And we spoke about some of the special challenges in addition to a rural community, the Navajo reservation. I think, Erica Scharf, there's a - one of those graphics at the beginning of the film that suggests that only 30 percent have high school degrees.
SCHARF: That's right. That's not true necessarily for the entire Navajo nation, which is, you know, quite expansive and covers 27,000 square miles. But in the community of Navajo, which goes by the same name, in that small town, at present, 30 percent have high school diplomas.
CONAN: Let's get another caller in on the conversation. And let's go to - OK. Hold on a second. We'll get another caller in on the conversation as soon as I try to master this piece of technology, which is continuing to befuddle me as I - there we go. And now we should be able to get Matthew(ph) on the line. Matthew is with us from Kansas City. I apologize.
MATTHEW: I love your show.
CONAN: Thank you.
MATTHEW: I can actually empathize with what these kids went through. I, myself, grew up on a Navajo reservation near Shiprock, New Mexico. And, you know, my regrets have been the fact that I have brothers and sisters who never really knew who I really was because I left for college, because our age differences were so different. But at the same time, I could see my future, and I could see what it is I wanted to do with my life.
And I think what was the most heartbreaking for me was the fact that my mother told me that - this is after I graduated my first bachelor's - she cried for four months after I had left, and I never - she never revealed that to me after I left. So, you know, in a sense, I feel regret in the sense I was never - that I felt like I could never be there for my younger siblings, but I could - but in the sense that it's gratifying in the fact that I've went off and did these sort of things. But it's sort of 50-50.
CONAN: Thomas Martinez, I wonder if you - you must have some insight into that, too.
MARTINEZ: Yeah. I mean, like all of us, you know, like we're obligated to family. And in the Navajo culture, there's a really big sense of family, and it's always a big family. You're not just leaving a brother or a sister. You know, you're leaving like you have a really big, like intermediate family. So leaving sometimes, you know, you feel guilty, you know, to leave little ones behind, ones that look up to you, one that you've been there for most of your life for the past 18 years, and now you're about to leave.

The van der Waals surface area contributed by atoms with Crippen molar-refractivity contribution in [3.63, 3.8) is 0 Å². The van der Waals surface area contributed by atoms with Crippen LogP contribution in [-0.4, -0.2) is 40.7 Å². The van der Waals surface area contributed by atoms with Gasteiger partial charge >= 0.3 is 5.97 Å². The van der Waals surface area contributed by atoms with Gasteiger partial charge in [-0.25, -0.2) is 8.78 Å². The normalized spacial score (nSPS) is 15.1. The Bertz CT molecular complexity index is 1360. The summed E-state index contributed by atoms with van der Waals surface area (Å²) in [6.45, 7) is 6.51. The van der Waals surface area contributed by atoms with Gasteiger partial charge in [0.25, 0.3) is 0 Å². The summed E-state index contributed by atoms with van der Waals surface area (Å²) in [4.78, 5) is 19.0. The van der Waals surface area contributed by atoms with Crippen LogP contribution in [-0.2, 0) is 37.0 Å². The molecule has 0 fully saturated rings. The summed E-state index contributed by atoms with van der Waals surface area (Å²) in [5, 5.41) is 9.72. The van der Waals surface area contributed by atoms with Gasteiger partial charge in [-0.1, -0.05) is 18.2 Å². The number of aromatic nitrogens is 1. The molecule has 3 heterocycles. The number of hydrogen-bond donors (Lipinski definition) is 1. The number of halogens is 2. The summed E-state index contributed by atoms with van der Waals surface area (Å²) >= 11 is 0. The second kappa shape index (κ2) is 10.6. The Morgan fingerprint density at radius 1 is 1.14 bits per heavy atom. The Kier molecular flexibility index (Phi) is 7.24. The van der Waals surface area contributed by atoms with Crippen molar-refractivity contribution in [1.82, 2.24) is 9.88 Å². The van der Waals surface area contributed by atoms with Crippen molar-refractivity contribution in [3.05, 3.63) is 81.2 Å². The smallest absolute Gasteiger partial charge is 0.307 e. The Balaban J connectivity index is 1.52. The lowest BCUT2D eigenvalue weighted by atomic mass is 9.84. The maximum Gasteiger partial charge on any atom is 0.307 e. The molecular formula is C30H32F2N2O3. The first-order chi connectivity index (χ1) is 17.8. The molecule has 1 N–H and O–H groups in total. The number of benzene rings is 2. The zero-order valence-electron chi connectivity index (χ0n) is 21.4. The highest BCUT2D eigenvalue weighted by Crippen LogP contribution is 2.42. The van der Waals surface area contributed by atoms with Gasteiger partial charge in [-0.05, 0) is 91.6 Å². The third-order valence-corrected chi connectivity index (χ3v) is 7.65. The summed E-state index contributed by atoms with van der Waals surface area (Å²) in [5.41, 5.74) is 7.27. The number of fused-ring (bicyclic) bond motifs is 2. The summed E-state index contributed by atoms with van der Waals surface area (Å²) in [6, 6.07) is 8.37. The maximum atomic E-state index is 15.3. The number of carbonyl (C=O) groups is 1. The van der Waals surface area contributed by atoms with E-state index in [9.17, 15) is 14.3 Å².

But it's also the fact that you leave behind a community that you were raised at. I mean, on the reservation, you know, everybody know everybody. It's well-knit. And the fact that you're leaving a well-known community, something that you're comfortable with for a totally brand-new community, sometimes that scares people. And it's scary to think of that you have redo everything all over. You have to make new friends. You have to find new people that you feel comfortable with that, you know, you can relate to. And that's kind of hard when you come from a reservation.
CONAN: Matthew, do you go home?
MATTHEW: Yes, I do. I try to go home at least four times a year. But being in school and having a job, it's difficult. But I do try to make it home.
CONAN: Hmm. Well, Matthew, thank you very much for the call. Appreciate it.
MATTHEW: Mm-hmm. Bye-bye.
CONAN: And I wanted to ask you, Thomas, you did go on to Eastern New Mexico University and run there. Where are you now?
MARTINEZ: Currently I'm not enrolled in college. You know, being in college, it's such like, you know, it's a deadline, (unintelligible) you have to follow. And I'm still trying to find out exactly what I want to do for the rest of my life. And I have goals now. You know, taking some time off from school, I've evaluated my life and figured out exactly what I'm really motivated about. So this coming fall, I plan to get back into college and continue from where I left off at Eastern.
CONAN: Well, good luck to you and thanks very much for your time.
MARTINEZ: No problem.
CONAN: And, Erica Scharf, good luck with the movie.
SCHARF: Thank you so much.
CONAN: "Up Heartbreak Hill" premiers tomorrow on PBS. It'll also stream on the POV website starting later this week. You can find that link on our website. Go to npr.org. Thomas Martinez and Erica Scharf joined us from member station, KANW, in Albuquerque.
I'm Neal Conan. It's the TALK OF THE NATION from NPR News. Transcript provided by NPR, Copyright NPR.